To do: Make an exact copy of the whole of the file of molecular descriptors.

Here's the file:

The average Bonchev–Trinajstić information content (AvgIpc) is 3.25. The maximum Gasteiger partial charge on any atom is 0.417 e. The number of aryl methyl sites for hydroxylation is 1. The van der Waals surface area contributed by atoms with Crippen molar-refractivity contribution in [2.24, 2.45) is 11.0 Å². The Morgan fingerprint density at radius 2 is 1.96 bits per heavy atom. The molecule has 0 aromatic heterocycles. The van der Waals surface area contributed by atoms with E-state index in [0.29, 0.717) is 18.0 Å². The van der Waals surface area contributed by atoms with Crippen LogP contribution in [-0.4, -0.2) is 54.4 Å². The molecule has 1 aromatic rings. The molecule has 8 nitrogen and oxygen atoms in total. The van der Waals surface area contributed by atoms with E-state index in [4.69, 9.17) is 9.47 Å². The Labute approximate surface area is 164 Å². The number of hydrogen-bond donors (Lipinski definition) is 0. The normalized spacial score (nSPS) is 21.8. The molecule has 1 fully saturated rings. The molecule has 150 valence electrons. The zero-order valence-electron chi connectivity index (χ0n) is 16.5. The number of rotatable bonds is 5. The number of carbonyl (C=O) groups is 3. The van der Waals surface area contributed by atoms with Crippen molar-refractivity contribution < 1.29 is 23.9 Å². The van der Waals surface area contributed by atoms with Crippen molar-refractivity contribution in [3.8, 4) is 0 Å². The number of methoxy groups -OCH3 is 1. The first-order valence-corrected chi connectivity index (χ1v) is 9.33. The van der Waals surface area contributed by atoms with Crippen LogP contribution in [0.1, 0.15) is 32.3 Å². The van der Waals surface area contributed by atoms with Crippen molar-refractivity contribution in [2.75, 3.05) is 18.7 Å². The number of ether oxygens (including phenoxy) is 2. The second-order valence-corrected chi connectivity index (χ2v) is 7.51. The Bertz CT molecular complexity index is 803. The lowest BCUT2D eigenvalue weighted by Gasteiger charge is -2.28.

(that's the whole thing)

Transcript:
The average Bonchev–Trinajstić information content (AvgIpc) is 3.25. The maximum Gasteiger partial charge on any atom is 0.417 e. The number of aryl methyl sites for hydroxylation is 1. The van der Waals surface area contributed by atoms with Crippen molar-refractivity contribution in [2.24, 2.45) is 11.0 Å². The Morgan fingerprint density at radius 2 is 1.96 bits per heavy atom. The molecule has 0 aromatic heterocycles. The van der Waals surface area contributed by atoms with E-state index in [0.29, 0.717) is 18.0 Å². The van der Waals surface area contributed by atoms with Crippen LogP contribution in [-0.4, -0.2) is 54.4 Å². The molecule has 1 aromatic rings. The molecule has 8 nitrogen and oxygen atoms in total. The van der Waals surface area contributed by atoms with E-state index in [4.69, 9.17) is 9.47 Å². The Labute approximate surface area is 164 Å². The number of hydrogen-bond donors (Lipinski definition) is 0. The normalized spacial score (nSPS) is 21.8. The molecule has 1 fully saturated rings. The molecule has 150 valence electrons. The zero-order valence-electron chi connectivity index (χ0n) is 16.5. The number of rotatable bonds is 5. The number of carbonyl (C=O) groups is 3. The van der Waals surface area contributed by atoms with Crippen molar-refractivity contribution < 1.29 is 23.9 Å². The van der Waals surface area contributed by atoms with Crippen molar-refractivity contribution in [3.8, 4) is 0 Å². The number of methoxy groups -OCH3 is 1. The first-order valence-corrected chi connectivity index (χ1v) is 9.33. The van der Waals surface area contributed by atoms with Crippen LogP contribution in [0.1, 0.15) is 32.3 Å². The van der Waals surface area contributed by atoms with Crippen molar-refractivity contribution in [2.75, 3.05) is 18.7 Å². The number of ether oxygens (including phenoxy) is 2. The second-order valence-corrected chi connectivity index (χ2v) is 7.51. The Bertz CT molecular complexity index is 803. The lowest BCUT2D eigenvalue weighted by Gasteiger charge is -2.28.